Cerebral Swelling: The Beginning of a Good Discussion

Updated:May 19,2014

Disclosure: Dr. Welch has nothing to disclose.
Pub Date: Thursday, Jan. 30, 2014
Author: Babu G. Welch, MD, FAANS
Affiliation: University of Texas Southwestern Medical Center

Citation

Wijdicks EFM, Sheth KN, Carter BS, Greer DM, Kasner SE, Kimberly WT, Schwab S, Smith EE, Tamargo RJ, Wintermark M; on behalf of the American Heart Association Stroke Council. Recommendations for the management of cerebral and cerebellar infarction with swelling: a statement for healthcare professionals from the American Heart Association/American Stroke Association. [published online ahead of print January 30, 2014]. Stroke. doi: 10.1161/str.0000441965.15164.d6. http://stroke.ahajournals.org/lookup/doi/10.1161/01.str.0000441965.15164.d6

Article Text

Upon entering a hospital system, the management of the patient with stroke should be focused on minimizing further injury to the ischemic brain.  While intravenous or intra-arterial thrombolytic therapies have become more available, the significant reductions achieved in the time to recanalization have not obviated the need for a better understanding of what to do when “newer” therapies do not succeed.   A statement on the management of the sequelae of cerebral or cerebellar hemisphere infarction is long overdue.

On first glance, any neurosurgeon may find it interesting that the writing group decided to tackle clinical management of supratentorial and infratentorial lesions in the same statement.  It is engrained in the neurosurgical trainee that lesions of the middle cranial and posterior cranial fossae are different.  This distinction is due to the minimal tolerance of swelling and close proximity to critical brainstem structures in the posterior fossa.  The use of ventricular drainage is more frequent in mass lesions of the posterior fossa and provides less benefit in ischemic lesions of the supratentorial compartment.  Surgical decompression of the posterior fossa is also much less controversial than decompression of anterior or middle fossa lesions.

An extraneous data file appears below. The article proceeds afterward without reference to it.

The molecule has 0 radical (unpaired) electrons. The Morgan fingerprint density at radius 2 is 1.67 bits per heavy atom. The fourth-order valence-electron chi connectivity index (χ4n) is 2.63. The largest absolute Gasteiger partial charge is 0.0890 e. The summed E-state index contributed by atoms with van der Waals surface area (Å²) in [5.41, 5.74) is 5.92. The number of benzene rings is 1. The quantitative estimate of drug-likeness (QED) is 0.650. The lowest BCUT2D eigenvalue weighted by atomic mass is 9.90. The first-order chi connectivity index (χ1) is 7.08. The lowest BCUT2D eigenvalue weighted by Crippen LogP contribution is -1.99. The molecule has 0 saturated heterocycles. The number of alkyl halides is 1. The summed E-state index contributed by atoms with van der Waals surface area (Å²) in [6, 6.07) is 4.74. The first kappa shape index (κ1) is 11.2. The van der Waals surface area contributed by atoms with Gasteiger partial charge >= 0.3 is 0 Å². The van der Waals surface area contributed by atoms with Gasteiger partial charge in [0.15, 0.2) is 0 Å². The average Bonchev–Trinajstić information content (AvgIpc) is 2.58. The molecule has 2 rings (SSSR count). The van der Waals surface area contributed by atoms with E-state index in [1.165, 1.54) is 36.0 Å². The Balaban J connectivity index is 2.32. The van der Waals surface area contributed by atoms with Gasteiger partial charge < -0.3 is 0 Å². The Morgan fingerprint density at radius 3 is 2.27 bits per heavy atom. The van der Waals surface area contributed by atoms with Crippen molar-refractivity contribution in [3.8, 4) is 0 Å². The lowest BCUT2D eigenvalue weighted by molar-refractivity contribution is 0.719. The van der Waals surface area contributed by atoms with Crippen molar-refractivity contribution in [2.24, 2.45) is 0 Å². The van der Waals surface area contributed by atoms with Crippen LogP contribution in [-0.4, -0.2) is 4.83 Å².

But on a more global scale the reader of this statement should appreciate that the development of brain swelling in response to ischemia is the result of a physiological cascade that is not compartment specific.  The interaction between intracranial pressure, fluid management, and respiratory and cardiac function remains nonetheless complex.  This is where the strength of the statement by Wijdicks et al lies.1  The authors appropriately emphasize that our clinical judgment must be augmented through an improved understanding and recognition of the imaging and biological characteristics associated with progressive ischemia. 

As with many disease processes, the ability to understand biological processes in a non-invasive fashion is a rapidly changing landscape.  While a major goal of acute stroke imaging is the assessment of collateral circulation to a hemisphere at risk for infarction, this need is obviated in this patient population.  A large stroke has already occurred.  The next concern is the rapidity, or malignancy, of the swelling process.  While the authors suggest predictors of malignant edema, they do not adequately reference the venous drainage of the hemisphere at risk.   This highlights another difference in the supra- and infra-tentorial spaces.  The venous drainage of the supratentorial space is more easily evaluated noninvasively.  While not addressed in large studies, the results of Yu et al suggest that a concept of collateral drainage may be just as important as collateral circulation in the management of hemispheric stroke.2